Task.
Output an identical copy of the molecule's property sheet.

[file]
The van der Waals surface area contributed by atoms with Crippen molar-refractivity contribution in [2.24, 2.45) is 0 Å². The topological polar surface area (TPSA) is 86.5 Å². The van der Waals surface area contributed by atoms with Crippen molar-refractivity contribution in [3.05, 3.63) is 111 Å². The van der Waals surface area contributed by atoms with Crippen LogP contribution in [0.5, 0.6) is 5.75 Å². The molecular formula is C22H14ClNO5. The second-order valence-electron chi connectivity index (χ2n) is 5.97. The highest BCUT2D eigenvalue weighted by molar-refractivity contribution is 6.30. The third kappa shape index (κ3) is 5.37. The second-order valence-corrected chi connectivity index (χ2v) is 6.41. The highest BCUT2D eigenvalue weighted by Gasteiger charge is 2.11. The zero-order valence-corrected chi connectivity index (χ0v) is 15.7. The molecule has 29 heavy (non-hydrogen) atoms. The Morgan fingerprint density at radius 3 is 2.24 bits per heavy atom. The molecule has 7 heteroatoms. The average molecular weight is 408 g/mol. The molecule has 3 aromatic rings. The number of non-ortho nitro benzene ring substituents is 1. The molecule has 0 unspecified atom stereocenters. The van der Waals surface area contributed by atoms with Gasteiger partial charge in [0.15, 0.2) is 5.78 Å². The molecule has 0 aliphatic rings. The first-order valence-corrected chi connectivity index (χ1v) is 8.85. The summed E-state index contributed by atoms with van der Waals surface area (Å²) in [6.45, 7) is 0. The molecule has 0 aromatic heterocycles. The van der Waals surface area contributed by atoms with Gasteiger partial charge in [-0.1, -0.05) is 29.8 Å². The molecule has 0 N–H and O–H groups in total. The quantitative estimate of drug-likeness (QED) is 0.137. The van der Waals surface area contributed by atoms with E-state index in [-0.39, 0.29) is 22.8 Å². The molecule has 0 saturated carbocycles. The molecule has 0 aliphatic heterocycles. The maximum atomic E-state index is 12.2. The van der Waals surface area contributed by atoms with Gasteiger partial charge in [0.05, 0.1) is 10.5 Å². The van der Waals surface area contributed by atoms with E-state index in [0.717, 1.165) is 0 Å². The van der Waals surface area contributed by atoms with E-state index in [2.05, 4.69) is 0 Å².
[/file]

The van der Waals surface area contributed by atoms with Crippen molar-refractivity contribution in [2.24, 2.45) is 0 Å². The topological polar surface area (TPSA) is 86.5 Å². The van der Waals surface area contributed by atoms with Crippen molar-refractivity contribution in [3.05, 3.63) is 111 Å². The van der Waals surface area contributed by atoms with Crippen LogP contribution in [0.5, 0.6) is 5.75 Å². The molecular formula is C22H14ClNO5. The second-order valence-electron chi connectivity index (χ2n) is 5.97. The highest BCUT2D eigenvalue weighted by molar-refractivity contribution is 6.30. The third kappa shape index (κ3) is 5.37. The second-order valence-corrected chi connectivity index (χ2v) is 6.41. The highest BCUT2D eigenvalue weighted by Gasteiger charge is 2.11. The zero-order valence-corrected chi connectivity index (χ0v) is 15.7. The molecule has 29 heavy (non-hydrogen) atoms. The Morgan fingerprint density at radius 3 is 2.24 bits per heavy atom. The molecule has 7 heteroatoms. The average molecular weight is 408 g/mol. The molecule has 3 aromatic rings. The number of non-ortho nitro benzene ring substituents is 1. The molecule has 0 unspecified atom stereocenters. The van der Waals surface area contributed by atoms with Gasteiger partial charge in [0.15, 0.2) is 5.78 Å². The molecule has 0 aliphatic rings. The first-order valence-corrected chi connectivity index (χ1v) is 8.85. The summed E-state index contributed by atoms with van der Waals surface area (Å²) in [6.45, 7) is 0. The molecule has 0 aromatic heterocycles. The van der Waals surface area contributed by atoms with Gasteiger partial charge in [-0.1, -0.05) is 29.8 Å². The molecule has 0 N–H and O–H groups in total. The quantitative estimate of drug-likeness (QED) is 0.137. The van der Waals surface area contributed by atoms with E-state index in [-0.39, 0.29) is 22.8 Å². The molecule has 0 saturated carbocycles. The molecule has 0 aliphatic heterocycles. The maximum atomic E-state index is 12.2. The van der Waals surface area contributed by atoms with Gasteiger partial charge in [0.05, 0.1) is 10.5 Å². The van der Waals surface area contributed by atoms with E-state index in [0.717, 1.165) is 0 Å². The van der Waals surface area contributed by atoms with E-state index in [2.05, 4.69) is 0 Å².